Exploring interconnectedness between the human and the non-human, as a means of understanding our relationship with impermanence (what passes and what outlasts), is a key focus within my practice. My work questions differences between animate and inanimate, more specifically rock and flesh, mountain and body, to gently tease out an understanding of the human condition and our place within the world.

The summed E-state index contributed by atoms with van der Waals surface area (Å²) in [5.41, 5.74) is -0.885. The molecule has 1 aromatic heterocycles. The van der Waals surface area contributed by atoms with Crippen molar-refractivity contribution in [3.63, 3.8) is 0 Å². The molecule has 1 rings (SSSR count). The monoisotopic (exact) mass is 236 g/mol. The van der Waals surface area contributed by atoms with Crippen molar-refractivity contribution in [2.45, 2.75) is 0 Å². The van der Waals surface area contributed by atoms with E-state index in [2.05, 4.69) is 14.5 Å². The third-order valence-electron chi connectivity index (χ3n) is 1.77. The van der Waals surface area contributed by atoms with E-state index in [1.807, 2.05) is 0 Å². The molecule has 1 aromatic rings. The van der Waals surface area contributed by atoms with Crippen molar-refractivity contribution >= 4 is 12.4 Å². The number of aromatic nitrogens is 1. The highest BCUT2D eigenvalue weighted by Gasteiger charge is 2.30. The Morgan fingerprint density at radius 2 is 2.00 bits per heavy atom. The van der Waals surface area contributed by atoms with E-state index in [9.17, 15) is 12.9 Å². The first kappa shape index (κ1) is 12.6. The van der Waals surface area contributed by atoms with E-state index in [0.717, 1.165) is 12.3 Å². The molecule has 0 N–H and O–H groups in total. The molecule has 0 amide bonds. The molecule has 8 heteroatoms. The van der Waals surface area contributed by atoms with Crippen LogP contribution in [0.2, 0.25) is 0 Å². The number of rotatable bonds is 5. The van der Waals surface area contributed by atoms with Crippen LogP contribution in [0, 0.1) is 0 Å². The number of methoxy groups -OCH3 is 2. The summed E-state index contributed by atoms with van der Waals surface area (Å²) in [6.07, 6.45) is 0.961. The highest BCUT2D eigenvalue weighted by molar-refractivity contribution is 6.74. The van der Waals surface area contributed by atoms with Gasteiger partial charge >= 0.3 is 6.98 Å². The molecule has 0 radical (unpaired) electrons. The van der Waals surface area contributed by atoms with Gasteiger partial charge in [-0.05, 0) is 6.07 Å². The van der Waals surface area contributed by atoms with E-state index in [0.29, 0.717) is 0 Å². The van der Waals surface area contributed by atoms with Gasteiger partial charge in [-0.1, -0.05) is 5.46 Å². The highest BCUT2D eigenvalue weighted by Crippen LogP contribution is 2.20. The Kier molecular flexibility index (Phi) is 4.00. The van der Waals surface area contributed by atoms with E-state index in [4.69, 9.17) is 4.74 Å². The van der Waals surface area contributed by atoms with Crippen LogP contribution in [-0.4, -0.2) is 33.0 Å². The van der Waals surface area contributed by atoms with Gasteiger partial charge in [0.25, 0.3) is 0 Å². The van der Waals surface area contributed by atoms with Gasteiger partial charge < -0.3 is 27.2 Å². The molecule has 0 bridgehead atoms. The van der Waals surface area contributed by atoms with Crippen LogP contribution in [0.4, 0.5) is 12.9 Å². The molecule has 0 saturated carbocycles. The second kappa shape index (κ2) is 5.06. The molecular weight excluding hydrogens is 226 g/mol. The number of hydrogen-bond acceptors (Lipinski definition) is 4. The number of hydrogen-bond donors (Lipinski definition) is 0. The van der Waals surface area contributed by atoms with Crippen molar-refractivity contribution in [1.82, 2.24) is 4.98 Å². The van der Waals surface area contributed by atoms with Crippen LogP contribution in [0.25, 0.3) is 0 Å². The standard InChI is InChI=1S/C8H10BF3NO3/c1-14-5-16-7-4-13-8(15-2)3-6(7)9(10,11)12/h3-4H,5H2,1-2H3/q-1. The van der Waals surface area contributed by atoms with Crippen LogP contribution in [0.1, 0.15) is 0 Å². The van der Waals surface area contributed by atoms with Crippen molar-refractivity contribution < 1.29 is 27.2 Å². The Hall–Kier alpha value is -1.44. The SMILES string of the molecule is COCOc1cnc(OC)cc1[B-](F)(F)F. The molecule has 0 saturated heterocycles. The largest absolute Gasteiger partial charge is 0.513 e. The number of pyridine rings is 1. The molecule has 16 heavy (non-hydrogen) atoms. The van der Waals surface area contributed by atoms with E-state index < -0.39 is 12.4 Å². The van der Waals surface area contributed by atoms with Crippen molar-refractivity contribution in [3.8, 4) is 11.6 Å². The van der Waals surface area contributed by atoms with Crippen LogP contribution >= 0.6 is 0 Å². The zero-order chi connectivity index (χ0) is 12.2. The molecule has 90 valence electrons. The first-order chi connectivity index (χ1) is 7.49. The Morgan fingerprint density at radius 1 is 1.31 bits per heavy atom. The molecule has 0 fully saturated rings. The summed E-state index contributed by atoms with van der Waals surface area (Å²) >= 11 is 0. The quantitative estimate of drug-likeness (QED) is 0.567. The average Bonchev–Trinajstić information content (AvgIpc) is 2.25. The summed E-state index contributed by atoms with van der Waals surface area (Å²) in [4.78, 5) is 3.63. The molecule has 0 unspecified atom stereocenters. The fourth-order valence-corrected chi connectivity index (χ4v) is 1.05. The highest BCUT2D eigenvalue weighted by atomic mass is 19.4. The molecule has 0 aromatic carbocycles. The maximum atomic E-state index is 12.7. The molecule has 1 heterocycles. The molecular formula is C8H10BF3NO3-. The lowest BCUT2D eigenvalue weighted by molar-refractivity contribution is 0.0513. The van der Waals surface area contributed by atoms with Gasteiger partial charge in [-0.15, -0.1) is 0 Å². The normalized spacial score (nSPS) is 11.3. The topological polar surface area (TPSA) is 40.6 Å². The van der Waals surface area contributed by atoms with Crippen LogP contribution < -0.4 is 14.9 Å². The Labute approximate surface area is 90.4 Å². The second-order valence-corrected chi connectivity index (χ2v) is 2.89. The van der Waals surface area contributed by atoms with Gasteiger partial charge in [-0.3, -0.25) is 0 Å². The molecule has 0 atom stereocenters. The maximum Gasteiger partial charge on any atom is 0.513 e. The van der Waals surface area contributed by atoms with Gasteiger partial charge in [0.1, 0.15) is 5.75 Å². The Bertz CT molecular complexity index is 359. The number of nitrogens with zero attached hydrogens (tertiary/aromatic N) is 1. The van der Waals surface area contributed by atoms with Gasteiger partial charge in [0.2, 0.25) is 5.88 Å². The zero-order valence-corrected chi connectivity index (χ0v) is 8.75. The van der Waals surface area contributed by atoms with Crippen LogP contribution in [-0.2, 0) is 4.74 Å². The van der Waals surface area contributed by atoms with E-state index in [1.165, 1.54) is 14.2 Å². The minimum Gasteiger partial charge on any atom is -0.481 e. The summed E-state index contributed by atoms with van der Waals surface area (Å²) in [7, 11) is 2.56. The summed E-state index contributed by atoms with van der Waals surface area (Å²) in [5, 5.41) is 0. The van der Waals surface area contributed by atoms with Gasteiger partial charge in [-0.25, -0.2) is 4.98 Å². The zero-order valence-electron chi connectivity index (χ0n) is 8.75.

The natural world is an endless source of inspiration to me, and a direct tool I my use to create my work: rock is its material backbone and its conceptual focus. For example, I am currently using sunlight as the key source for image making; ceaselessly chasing shadows cast by a rock between sunrise and sunset. These are processed-based drawings made in, of and about the landscape; the result of a particular set of conditions, in a particular place, over a particular span of time. They record celestial time, geological time and human time as well as the weather patterns unique to that day and site. They are a meditation on time and space, connecting us to something larger than ourselves.